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Looking danger in the face
  |  First Published: July 2016



Up Cobaki way it’s been very quiet fishing wise. Every time I head there I’m dumbfounded by the amount of debris floating around, from grass clippings to weed and logs, as well as a heap of rubbish. In some places it’s impossible to get a cast in and I found it pretty similar up at Terranora Broadwater. Terra is holding a lot of fish around the Jew Hole in particular on the run out. If you get there early try a surface lure on the high tide in the oyster leases for some cracking bream. There’s lots of small tailor in the river too and they are the perfect schoolie attraction, so expect to see a few showing up in the area.

I’m not sure where all the rubbish in the river is from, but after a good rain it should clear out. On the contrary, the Mar-bah arm of the river, from the seaway to Condong is beautiful water, and good bream has been caught off the rockfalls, as well as whiting on the flats around the golf club right back up to Ukerebagh Island. There are some nice flathead around the golf course too, try the deeper, murkier water for them. The little creeks around the area where they enter the main river are well worth a look at too. Jacks must have travelled to Italy for the summer, as I haven’t heard of any caught recently.

The good news is the winter species are showing up in numbers. Last Sunday morning my mate Scott and I headed out to the south sea wall at day break with a variety of lures and bait, including live worms, pilchards and of course the trusty chicken. We went right to the end only to find the place crowded. I know this wall really well and I thought you could always find a spot somewhere, but something had changed. Previously you would have to trek up a narrow track till it widens as you hit the beach, then take a tricky walk out over uneven rocks. This used to weed out the super keen from the regular keen. But now there’s a proper road going right out to the point, which makes getting out there much easier. The place was chockers!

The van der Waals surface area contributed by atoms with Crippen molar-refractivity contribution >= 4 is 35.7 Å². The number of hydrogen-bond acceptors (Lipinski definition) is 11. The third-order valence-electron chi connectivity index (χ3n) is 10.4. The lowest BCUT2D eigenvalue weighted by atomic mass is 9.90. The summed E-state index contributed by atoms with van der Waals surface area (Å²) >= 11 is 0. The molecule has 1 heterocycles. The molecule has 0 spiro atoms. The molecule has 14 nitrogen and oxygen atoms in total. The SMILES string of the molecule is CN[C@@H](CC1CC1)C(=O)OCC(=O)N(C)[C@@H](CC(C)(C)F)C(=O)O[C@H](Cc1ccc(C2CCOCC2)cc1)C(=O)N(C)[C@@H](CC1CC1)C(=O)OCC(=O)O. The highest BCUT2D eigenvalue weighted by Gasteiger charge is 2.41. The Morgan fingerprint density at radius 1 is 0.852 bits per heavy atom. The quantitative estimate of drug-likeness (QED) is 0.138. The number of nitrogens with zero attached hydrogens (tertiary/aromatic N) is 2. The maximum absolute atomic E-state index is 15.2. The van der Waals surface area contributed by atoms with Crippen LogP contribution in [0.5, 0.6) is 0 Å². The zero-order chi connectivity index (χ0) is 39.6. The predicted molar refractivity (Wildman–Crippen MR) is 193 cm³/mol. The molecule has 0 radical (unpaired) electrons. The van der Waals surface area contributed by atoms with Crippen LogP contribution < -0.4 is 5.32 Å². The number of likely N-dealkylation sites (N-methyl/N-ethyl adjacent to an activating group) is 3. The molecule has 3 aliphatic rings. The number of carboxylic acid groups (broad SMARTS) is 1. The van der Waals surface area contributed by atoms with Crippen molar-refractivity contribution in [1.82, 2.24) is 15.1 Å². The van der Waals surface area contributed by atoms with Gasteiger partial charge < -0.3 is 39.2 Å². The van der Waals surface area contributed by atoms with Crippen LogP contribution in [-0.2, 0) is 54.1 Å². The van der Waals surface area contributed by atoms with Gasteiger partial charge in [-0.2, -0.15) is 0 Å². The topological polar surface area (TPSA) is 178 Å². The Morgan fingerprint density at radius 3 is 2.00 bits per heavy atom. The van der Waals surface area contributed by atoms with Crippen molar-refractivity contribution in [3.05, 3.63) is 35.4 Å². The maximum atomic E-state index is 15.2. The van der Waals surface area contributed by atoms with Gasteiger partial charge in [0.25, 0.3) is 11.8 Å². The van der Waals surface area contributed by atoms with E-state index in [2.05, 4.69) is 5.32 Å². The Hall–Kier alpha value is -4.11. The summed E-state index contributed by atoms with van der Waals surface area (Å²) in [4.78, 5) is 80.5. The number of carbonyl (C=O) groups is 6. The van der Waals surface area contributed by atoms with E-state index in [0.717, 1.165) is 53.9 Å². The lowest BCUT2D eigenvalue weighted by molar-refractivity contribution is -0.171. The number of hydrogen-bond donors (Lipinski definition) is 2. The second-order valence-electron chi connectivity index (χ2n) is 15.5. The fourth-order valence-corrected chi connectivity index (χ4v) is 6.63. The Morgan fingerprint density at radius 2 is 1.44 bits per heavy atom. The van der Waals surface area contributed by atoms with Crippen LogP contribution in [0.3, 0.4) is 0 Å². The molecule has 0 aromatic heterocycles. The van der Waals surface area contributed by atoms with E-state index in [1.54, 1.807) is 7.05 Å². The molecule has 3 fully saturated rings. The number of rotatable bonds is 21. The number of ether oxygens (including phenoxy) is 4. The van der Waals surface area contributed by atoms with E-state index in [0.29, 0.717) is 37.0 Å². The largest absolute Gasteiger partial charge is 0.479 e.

We got out there and spotted a spot on the river side, just as we were about to head there a guy fishing the waves facing the pumping jetty changed spots and headed where we were going, so we took his old spot. I was tying a rig on when Scott yelled out to me and I saw his rod bent, with the drag screaming. He said it bit like a bream, then took off like a rocket. Ever so slowly he brought it in and there it was – that purple silver shine of a nice mulloway. It was great how we all worked as a team to get this fish up. The fish had gone under the rock shelf and was stuck there, so it was proving very difficult to gaff it and pull it out. I spotted a good spot further down and proceeded there, two men yelled at me not to go down there.

“It’s only a fish, Dave” Scott said.

“But it’s a good one” I said back.

I grabbed the 40lb mono, and when the next surge came through I popped the fish out and Scott gaffed it – wow what a fight that was.

Remember, rock fishing is dangerous. I always have a fully kitted out life jacket on, and I even wear knee pads. I highly recommend these around the rocks, but the main thing that gave me the confidence to go down there was the tide was coming in so if I fell in I’d float to the beach.

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